Landry Jones, Vinny Curry and McShay’s 2012 mock

I had the opportunity to sit down and watch some Oklahoma tape last night, with the purpose of taking a greater look at quarterback Landry Jones. There’s a lot to like about his game and equally some question marks too. The Oklahoma offense is geared towards high-tempo, quick passes to keep the defense off guard. There’s a lot of passes into the flats, a lot of underneath throws, crossing routes and screens. A lot of the time when you’re watching Jones, you’re making excuses for the big time production (4718 yards, 38 touchdowns in 2010) which is, in fairness, a by-product of the offense he plays in.

However, there are 3-4 passes per game that really jump off the screen. Difficult throws into tight windows down the middle, throws on the move where he has to disect a couple of defenders and a deep ball that isn’t in the Ryan Mallett category, but is certainly acceptable for a pro-level.

The issue remains, however, that Jones averaged 44 pass attempts per-game last season. Against Oklahoma State alone he threw 62 passes. While he is capable of making pro-level throws, it’s drowned out by a lot of simple, easy passes that dominate the offense he works in and certainly makes life easier because of the tempo. What I’ll be hoping to judge this year is whether Jones is capable of turning those 3-4 passes into 6-7 per game and then whether he’s capable of making those tough throws in a more complex offense when he might only be throwing 20-30 times each week in the NFL.

I understand why people have projected him highly – possibly even as a top-five pick. At 6-4, 225lbs he looks the part, the arm strength is good enough and he has shown a flash of quality – but there have also been games such as Missouri last year where he was outshone by Blaine Gabbert in a high pressure environment. As a red-shirt junior you expect he’ll declare for the 2012 draft if he repeats the production witnessed last season and with Matt Barkley more of a question mark as a true junior, at this stage he has to be considered the #2 ranked quarterback behind Andrew Luck. It’s still early though and as we saw last year with Cam Newton and Blaine Gabbert, prospects can develop over a season and end up being unexpected high draft picks.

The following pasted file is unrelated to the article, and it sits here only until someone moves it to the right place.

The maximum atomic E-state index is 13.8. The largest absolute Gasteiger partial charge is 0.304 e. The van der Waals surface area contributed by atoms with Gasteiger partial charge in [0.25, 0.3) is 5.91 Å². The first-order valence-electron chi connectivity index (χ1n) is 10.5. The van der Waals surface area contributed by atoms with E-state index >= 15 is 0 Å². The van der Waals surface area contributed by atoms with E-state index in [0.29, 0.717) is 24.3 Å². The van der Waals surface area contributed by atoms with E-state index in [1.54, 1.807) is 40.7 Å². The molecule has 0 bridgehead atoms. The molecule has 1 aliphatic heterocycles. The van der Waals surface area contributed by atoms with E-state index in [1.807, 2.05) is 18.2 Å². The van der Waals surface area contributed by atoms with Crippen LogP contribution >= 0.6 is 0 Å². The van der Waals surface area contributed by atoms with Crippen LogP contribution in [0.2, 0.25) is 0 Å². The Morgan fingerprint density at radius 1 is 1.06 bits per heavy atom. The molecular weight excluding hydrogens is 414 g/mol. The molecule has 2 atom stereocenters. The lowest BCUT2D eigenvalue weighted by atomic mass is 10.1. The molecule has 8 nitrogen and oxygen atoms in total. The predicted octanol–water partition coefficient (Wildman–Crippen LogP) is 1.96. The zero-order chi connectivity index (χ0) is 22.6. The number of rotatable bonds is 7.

I’ve added highlight videos for two of Jones’ performances last season, but remember that these are positive highlights only. The Florida State game also gives your the opportunity to watch a famous Christian Ponder meltdown, expressing exactly why Minnesota pulled off a major panic reach taking him 12th overall when Gabbert and Jake Locker left the board.

Another video I wanted to add comes courtesy of Draft Breakdown, who have already moved onto their 2012 prospect tape. Marshall defensive end Vinny Curry was 6th in the country for sacks last season, registering twelve in total. The 16th overall pick this year, Ryan Kerrigan, managed 12.5 for his senior season. He’s not the biggest at 6-5, 242lbs but by adding an extra 10-15lbs he is a possible option as a LEO rusher in Seattle’s defense, or at least a productive pass rushing outside linebacker. His production also came against tough opponents such as Ohio State (two sacks), West Virginia (two sacks) and Southern Miss (two sacks). Below I’ve added the Draft Breakdown video showing all of the plays he impacted against Ohio State.

Finally for now, ESPN analyst Todd McShay has provided his annual attempt at an early mock draft. The 2012 first round is now available in full to ESPN insiders. If you don’t have an account, I’ve listed the top-ten below:

#1 Cleveland – Andrew Luck (QB, Stanford)
#2 Carolina – Quinton Coples (DE, UNC)
#3 Washington – Matt Barkley (QB, USC)
#4 Buffalo – Matt Kalil (OT, USC)
#5 Denver – Jerel Worthy (DT, Michigan State)
#6 Arizona – Donte Paige-Moss (DE, UNC)
#7 Seattle – Alshon Jeffery (WR, South Carolina)
#8 Tennessee – Jayron Hosley (CB, Virginia Tech)
#9 Oakland – Jonathan Martin (OT, Stanford)
#10 Cincinnati – Jenoris Jenkins (CB, Florida)